A drug called favipiravir, developed by a subsidiary of Fujifilm called Fujifilm Toyama Chemical, has generated encouraging outcomes based on clinical trials in Wuhan and Shenzhen involving 340 patients. The drug has been developed to address new strains of influenza.
Chinese Clinical Trials
Zhang Xinmin, an official with China’s science and technology ministry, reported that patients in Shenzhen participating in the clinical trial reported good outcomes for the virus after a median of four days after testing positive compared to a median of 11 days for those not treated with this drug, reported The Guardian. Moreover, patient X-rays showcased improvements in lung condition for about 91% of the patients taking favipiravir versus 62% of those not taking the drug.
The Drug Developer
Fujifilm Toyama Chemical developed the drug known as Avigan—in 2014, declined to comment on these claims coming out of China. However, their share price surged this morning by as much as 14.7%.
The Drug Shows Promise
Also called Avigan, it is an antiviral drug under development by Toyama Chemical of Japan with activity against many RNA viruses. By February 2020 the drug was being assessed in China for experimental treatment of the emergent COVID-19 disease—and as reported recently, it was found to be effective in treating the infection in two clinical trials in Wuhan and Shenzhen.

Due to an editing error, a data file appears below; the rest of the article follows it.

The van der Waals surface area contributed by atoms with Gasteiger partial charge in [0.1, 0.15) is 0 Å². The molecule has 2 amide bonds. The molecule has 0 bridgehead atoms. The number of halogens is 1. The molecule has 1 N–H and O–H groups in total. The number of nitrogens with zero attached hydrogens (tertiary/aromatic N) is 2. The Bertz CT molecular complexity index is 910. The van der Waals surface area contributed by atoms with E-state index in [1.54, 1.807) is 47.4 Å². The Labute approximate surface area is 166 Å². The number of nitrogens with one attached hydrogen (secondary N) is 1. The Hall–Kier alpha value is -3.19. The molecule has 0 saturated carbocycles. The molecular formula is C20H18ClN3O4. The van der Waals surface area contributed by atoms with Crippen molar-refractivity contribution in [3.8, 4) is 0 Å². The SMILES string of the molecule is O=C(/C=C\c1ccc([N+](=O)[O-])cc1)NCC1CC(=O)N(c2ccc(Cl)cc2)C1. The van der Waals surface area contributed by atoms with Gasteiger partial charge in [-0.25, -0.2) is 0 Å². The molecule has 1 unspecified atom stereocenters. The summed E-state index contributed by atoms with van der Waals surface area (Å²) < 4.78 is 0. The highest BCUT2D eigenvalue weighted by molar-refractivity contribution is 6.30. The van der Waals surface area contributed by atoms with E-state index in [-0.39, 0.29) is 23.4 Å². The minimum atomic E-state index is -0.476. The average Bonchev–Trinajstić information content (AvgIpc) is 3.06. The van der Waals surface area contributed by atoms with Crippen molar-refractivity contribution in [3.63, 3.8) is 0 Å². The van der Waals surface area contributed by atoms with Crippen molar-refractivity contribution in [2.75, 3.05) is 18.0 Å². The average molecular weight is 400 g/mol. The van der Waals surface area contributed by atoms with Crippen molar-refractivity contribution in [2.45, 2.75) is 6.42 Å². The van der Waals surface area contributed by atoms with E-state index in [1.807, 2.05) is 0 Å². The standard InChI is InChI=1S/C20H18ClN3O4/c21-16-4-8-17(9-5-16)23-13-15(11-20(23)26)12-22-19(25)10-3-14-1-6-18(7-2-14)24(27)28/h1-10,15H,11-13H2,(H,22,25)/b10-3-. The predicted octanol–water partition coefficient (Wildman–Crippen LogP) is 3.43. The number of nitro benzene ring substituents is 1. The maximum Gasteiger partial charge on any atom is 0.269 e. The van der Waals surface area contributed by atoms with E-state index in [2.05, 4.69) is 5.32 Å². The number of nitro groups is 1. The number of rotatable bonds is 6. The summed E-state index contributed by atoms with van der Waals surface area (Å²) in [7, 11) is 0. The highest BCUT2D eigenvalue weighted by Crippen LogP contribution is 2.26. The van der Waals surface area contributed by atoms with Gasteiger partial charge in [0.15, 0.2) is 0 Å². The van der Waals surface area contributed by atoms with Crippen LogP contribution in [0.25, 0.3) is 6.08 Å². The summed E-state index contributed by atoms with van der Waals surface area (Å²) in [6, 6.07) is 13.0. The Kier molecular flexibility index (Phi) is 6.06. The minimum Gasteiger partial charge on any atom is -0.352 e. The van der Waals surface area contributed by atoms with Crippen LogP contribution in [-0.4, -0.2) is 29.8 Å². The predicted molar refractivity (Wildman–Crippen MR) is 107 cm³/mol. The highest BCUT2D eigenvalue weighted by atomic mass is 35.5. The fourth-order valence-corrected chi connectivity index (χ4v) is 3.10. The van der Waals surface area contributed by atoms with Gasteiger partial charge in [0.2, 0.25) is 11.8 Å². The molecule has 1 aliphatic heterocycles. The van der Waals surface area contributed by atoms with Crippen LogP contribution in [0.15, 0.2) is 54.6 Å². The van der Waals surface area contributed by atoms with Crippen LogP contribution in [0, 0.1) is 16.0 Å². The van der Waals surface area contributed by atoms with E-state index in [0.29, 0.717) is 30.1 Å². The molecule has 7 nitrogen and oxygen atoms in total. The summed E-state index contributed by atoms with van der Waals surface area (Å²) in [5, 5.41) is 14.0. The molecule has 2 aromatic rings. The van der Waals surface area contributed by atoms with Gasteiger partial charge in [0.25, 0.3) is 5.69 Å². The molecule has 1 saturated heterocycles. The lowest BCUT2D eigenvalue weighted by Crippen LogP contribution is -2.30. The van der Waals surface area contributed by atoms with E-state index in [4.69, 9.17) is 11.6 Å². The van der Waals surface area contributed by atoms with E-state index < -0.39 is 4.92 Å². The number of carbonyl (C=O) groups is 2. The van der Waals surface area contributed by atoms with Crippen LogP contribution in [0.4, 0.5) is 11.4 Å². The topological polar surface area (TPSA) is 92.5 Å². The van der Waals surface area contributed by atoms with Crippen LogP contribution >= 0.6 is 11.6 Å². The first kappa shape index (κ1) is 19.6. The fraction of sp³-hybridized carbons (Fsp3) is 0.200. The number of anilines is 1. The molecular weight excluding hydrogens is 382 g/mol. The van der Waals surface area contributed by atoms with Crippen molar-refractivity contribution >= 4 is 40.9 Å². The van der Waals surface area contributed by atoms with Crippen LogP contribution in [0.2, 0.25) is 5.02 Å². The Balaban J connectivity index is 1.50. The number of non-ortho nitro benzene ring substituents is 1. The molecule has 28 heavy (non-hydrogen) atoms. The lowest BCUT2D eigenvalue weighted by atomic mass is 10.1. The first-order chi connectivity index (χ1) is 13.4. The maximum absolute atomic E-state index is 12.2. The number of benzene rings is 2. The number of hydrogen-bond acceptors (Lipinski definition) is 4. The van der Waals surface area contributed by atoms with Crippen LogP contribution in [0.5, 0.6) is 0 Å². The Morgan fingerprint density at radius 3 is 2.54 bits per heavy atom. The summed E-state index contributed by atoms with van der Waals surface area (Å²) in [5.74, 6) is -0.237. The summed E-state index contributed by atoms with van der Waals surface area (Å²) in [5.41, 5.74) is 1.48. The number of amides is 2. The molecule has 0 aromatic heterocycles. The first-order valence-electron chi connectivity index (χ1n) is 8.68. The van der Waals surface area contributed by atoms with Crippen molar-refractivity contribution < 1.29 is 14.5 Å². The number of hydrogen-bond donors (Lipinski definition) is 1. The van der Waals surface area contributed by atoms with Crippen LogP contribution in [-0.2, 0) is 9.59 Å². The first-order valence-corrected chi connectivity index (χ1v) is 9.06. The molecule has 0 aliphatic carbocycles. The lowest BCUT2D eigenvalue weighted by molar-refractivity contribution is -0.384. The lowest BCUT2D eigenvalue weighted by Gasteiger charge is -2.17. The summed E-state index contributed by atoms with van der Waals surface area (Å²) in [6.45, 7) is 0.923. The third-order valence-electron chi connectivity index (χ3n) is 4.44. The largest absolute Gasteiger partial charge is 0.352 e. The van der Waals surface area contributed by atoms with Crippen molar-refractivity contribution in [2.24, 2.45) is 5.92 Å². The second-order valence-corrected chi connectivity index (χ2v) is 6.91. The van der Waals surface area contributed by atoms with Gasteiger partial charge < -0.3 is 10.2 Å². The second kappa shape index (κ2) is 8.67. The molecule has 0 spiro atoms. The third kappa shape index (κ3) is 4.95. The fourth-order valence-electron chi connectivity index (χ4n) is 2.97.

Avigan has been shown to be active against influenza viruses, West Nile virus, yellow fever virus, foot and mouth disease virus, as well as flaviviruses, arenaviruses, bunya viruses and alphaviruses. The drug has also evidenced activity against enteroviruses and Rift Valley fever virus.
Moreover, the drug has demonstrated limited efficacy against Zika virus in animal studies, but ultimately has represented less promise than MK-608.
Its mechanism of action is purported to be related to the selective inhibition of viral RNA-dependent RNA polymerase. Other studies have led researchers to suggest that favipiravir induces lethal RNA transversion mutations, generating a nonviable viral phenotype. As a prodrug, it metabolizes to its active form, favipiravir-ribofuranosyl-5′-triphosphate (favipiravir-RTP), available in both oral and intravenous formulations. Favipiravir does not inhibit RNA or DNA synthesis in mammalian cells and is not toxic to them. In 2014, favipiravir was approved in Japan for stockpiling against influenza pandemics. However, favipiravir has not been shown to be effective in primary human airway cells, casting doubt on its efficacy in influenza treatment.
The drug showed some promise based on preclinical research in a mouse model or Ebola virus disease, but the efficacy of this application is unproven, While early stage reports suggest the drug could be effective in treating COVID-19.
Clinical Trials in Japan
Apparently, physicians in Japan have embraced the drug for coronavirus studies in that country. The emphasis there is on patients with mild to moderate symptoms. However, reports picked up by The Guardian report that the drug is not as effective in patients with severe symptoms. A source noted “We’ve given Avigan to 70 – 80 people, but it doesn’t seem to work that well when the virus has already multiplied.” Moreover, the UK paper reports that similar challenges have been observed in studies involving coronavirus patients using a combination of the HIV antiretrovirals lopinavir and ritonavir.
Currently, there are no approvals for the use of Favipiravir for full-scale use for COVID-19 patients as it was not developed with this condition. However, a health official informed the Mainichi that the drug could be approved by May. Key will be clinical trials results.